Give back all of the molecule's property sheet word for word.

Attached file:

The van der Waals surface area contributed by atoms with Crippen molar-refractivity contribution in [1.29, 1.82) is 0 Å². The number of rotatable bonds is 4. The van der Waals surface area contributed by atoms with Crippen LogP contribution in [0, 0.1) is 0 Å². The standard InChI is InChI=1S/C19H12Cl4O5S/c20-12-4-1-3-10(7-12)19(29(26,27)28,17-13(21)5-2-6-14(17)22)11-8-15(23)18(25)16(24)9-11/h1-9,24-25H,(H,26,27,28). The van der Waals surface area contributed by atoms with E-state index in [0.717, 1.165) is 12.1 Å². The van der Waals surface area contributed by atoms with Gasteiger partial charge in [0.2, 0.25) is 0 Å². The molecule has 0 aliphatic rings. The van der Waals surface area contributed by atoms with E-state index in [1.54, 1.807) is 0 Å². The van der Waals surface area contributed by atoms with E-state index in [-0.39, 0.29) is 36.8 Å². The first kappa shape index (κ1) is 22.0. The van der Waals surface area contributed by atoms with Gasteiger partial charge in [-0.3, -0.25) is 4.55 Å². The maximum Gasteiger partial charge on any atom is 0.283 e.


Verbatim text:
The van der Waals surface area contributed by atoms with Crippen molar-refractivity contribution in [1.29, 1.82) is 0 Å². The number of rotatable bonds is 4. The van der Waals surface area contributed by atoms with Crippen LogP contribution in [0, 0.1) is 0 Å². The standard InChI is InChI=1S/C19H12Cl4O5S/c20-12-4-1-3-10(7-12)19(29(26,27)28,17-13(21)5-2-6-14(17)22)11-8-15(23)18(25)16(24)9-11/h1-9,24-25H,(H,26,27,28). The van der Waals surface area contributed by atoms with E-state index in [0.717, 1.165) is 12.1 Å². The van der Waals surface area contributed by atoms with Gasteiger partial charge in [0.2, 0.25) is 0 Å². The molecule has 0 aliphatic rings. The van der Waals surface area contributed by atoms with E-state index in [1.54, 1.807) is 0 Å². The van der Waals surface area contributed by atoms with E-state index in [-0.39, 0.29) is 36.8 Å². The first kappa shape index (κ1) is 22.0. The van der Waals surface area contributed by atoms with Gasteiger partial charge in [-0.3, -0.25) is 4.55 Å². The maximum Gasteiger partial charge on any atom is 0.283 e.